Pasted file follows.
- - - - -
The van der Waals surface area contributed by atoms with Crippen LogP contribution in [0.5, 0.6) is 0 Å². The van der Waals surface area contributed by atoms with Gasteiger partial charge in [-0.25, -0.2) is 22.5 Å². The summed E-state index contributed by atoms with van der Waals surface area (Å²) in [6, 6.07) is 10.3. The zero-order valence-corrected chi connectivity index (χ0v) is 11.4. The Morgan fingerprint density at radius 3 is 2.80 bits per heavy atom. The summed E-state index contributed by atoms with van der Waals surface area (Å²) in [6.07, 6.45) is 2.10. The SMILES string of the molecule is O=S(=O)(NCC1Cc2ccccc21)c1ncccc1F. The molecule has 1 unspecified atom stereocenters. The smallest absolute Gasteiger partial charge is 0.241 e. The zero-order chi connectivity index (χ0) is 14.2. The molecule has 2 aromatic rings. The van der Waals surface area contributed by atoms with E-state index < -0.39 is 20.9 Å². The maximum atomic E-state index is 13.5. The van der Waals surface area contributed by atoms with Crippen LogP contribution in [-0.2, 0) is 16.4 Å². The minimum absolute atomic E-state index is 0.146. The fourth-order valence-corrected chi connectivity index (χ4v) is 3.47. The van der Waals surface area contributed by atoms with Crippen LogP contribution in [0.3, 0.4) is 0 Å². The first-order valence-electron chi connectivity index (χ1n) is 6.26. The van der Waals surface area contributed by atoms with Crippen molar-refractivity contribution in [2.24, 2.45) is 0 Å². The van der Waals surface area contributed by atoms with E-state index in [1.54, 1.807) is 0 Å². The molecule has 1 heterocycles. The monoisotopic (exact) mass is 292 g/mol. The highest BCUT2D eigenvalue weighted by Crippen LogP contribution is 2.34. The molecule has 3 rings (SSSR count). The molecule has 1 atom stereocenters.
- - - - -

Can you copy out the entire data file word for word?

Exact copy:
The van der Waals surface area contributed by atoms with Crippen LogP contribution in [0.5, 0.6) is 0 Å². The van der Waals surface area contributed by atoms with Gasteiger partial charge in [-0.25, -0.2) is 22.5 Å². The summed E-state index contributed by atoms with van der Waals surface area (Å²) in [6, 6.07) is 10.3. The zero-order valence-corrected chi connectivity index (χ0v) is 11.4. The Morgan fingerprint density at radius 3 is 2.80 bits per heavy atom. The summed E-state index contributed by atoms with van der Waals surface area (Å²) in [6.07, 6.45) is 2.10. The SMILES string of the molecule is O=S(=O)(NCC1Cc2ccccc21)c1ncccc1F. The molecule has 1 unspecified atom stereocenters. The smallest absolute Gasteiger partial charge is 0.241 e. The zero-order chi connectivity index (χ0) is 14.2. The molecule has 2 aromatic rings. The van der Waals surface area contributed by atoms with E-state index < -0.39 is 20.9 Å². The maximum atomic E-state index is 13.5. The van der Waals surface area contributed by atoms with Crippen LogP contribution in [-0.2, 0) is 16.4 Å². The minimum absolute atomic E-state index is 0.146. The fourth-order valence-corrected chi connectivity index (χ4v) is 3.47. The van der Waals surface area contributed by atoms with Crippen LogP contribution in [0.3, 0.4) is 0 Å². The first-order valence-electron chi connectivity index (χ1n) is 6.26. The van der Waals surface area contributed by atoms with Crippen molar-refractivity contribution in [2.24, 2.45) is 0 Å². The van der Waals surface area contributed by atoms with E-state index in [1.54, 1.807) is 0 Å². The molecule has 1 heterocycles. The monoisotopic (exact) mass is 292 g/mol. The highest BCUT2D eigenvalue weighted by Crippen LogP contribution is 2.34. The molecule has 3 rings (SSSR count). The molecule has 1 atom stereocenters.